Training Technology – Friend or Foe?

Naked Training, and a few takeaways from some time spent with the legendary Dave Scott

Have you had a helpful acquaintance tell you about how much they are in love with their Fitbit?  Or perhaps you and your friends are competitive in Strava with your segments? Maybe you know people of the belief that if their Garmin didn’t record the workout, the workout didn’t “count”?

Technology can be an excellent tool to enable us to understand what our bodies are doing, and to see how effective our training is in achieving our goals.   Whether you use your phone or a pedometer, chances are if it vibrates and celebrates the milestone of 10,000 steps, you’ll smile; even if you weren’t trying to hit that target. It’s nice to goose our competitive spirit to get to those 10,000 steps, and to be rewarded when we do.  The funniest thing I ever heard about step counting came from a fellow coach who said she had 19,000 steps at 11 PM at night, so she got a glass of wine and walked up and down her driveway until she hit 20,000.  The most pathetic story I heard was of a guy who, in order to win a corporate challenge with money on the line, found a way to rig the device with his bike to get more “steps” for the month.  Regardless of the outliers, measuring our work is one bona fide way to know what we are doing is working.

As a marathon coach in the 1990s, I used heart rate based training and rate of perceived exertion as my go-to training methods for my athletes. At that time, of the more than 380 people I helped coach across the Chicago Marathon finish line, almost all were beginners who just wanted to finish the race.  Heart rate training and rate of perceived exertion were “good enough”.  During that training, we would complete practices during the week at the track, and each athlete would have to run at their prescribed effort based on how it felt, as they didn’t have a wrist device telling them how fast they were going. On weekends we did mileage based runs with a goal pace per mile that was again based on what the run should “feel” like.  Some of these folks were 70 pounds overweight, and others were whippets, but all had to learn to “feel” their pacing, and in turn, listen to their bodies.

Today, athletes looking to train for that same marathon will most likely have a GPS enabled wrist device with a heart rate monitor.  They will know their heart rate at every moment, what their current pace is, and how far they’ve run, but they won’t know how they feel.  They won’t understand the messages their body is sending because they can’t hear over the noise from the device.  While getting all that information can help an athlete train effectively, what happens when the battery dies the morning of the race?  If an athlete is completely reliant on their device, then you may see a full meltdown and a race – along with months of training – go out the window.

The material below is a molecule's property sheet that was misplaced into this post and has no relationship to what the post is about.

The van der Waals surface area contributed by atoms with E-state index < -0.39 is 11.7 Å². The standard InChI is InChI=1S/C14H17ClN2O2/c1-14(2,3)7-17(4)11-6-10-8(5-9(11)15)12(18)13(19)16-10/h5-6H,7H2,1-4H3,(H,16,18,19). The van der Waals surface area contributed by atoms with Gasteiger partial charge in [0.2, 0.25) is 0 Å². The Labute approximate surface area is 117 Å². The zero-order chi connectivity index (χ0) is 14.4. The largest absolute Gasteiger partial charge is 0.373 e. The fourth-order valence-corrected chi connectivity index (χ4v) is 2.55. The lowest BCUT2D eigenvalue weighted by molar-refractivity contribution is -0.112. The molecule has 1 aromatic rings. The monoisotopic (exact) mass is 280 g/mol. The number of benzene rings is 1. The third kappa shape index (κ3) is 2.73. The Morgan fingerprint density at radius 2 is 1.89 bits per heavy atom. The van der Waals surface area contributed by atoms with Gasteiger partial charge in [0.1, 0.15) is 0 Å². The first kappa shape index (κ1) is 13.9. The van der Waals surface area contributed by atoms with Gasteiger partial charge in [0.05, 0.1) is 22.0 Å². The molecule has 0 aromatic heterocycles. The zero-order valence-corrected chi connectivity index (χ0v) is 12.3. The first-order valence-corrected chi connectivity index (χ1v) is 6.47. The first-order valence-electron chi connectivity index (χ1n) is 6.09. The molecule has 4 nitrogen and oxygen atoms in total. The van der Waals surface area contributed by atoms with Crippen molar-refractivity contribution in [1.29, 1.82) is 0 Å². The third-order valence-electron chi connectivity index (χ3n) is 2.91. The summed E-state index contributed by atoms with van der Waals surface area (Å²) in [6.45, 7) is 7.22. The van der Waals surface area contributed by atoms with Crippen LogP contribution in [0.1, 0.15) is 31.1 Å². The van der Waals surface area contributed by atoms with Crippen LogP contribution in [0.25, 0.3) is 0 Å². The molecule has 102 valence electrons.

While I firmly believe in “measure, don’t guess” in training, and encourage athletes to purchase as much technology as they can afford for measurement, we also teach Naked Training.

Alright, alright, simmer down Francis.  We’re not talking nude beach decathlons, our version of naked training means without technology.  Throughout a training season we will send out athletes with devices securely stowed in pockets so they can not see the screen, and give them a prescribed workout with a rate of perceived exertion and goals and targets.  The workout would be one we had already given the athlete with technology readily available, so we know they can complete it.  Then we take those monitors away and say, “Recreate the results.”  If an athlete can do this, then we know they’re getting close to being mentally ready for competition.  If they can’t, then we know we have some work to do.

For individuals looking to improve their overall fitness and move more, devices like the Fitbit are effective, and I recommend them regularly with our general fitness clients.  Athletes looking for performance need to know that each training session is achieving its goals, and should use as much technology as they can afford.  All that being said, an individual needs to know their own body, whether for life or performance, and sometimes they simply need a little help with the listening part.  (Don’t we all?)

At the Endurance Coaching Summit a few weeks ago, Dave Scott reiterated this to all of us coaches.  Even he, a six-time Ironman World Champion and Hall of Fame athlete, regularly has his athletes train “naked” so that they know what they can do come race day.  In a race, tactics are used and positioning is key.  Knowing how much you have left in the tank is knowing who you are as an athlete.  Ultimately, no technology can tell you that.

 

“Know Thyself”  Socrates

One Comment on “Training Technology – Friend or Foe?”

  1. Scott A Ettin

    I think this is really important to take into consideration.

    After a very long recovery period from an overuse injury – and being allowed and ordered to resume running – I have relied on technology to ensure I am meeting my prescribed goals and not overdoing it. When I achieve my pace and distance for the day, I stop. No more. No less.

    Between my Garmin Forerunner 900XT and my Lumo Run (which has been a tremendous boon for improved form), I’ve become disconnected from how I feel when running. I’m waiting for Lumo to tell my to keep my cadence at 180 or above; or to roll my shoulders down ‘n back; or to stand tall, engage my core, tuck my head down and look forward…but I’ve become disconnected from what my body is telling me.

    This weekend – as I train for the NYC Marathon – I’m leaving Lumo at home. I’ll time the run with my Garmin but that’s easily ignored. I just want to listen to my music, run based on perceived effort and have fun.

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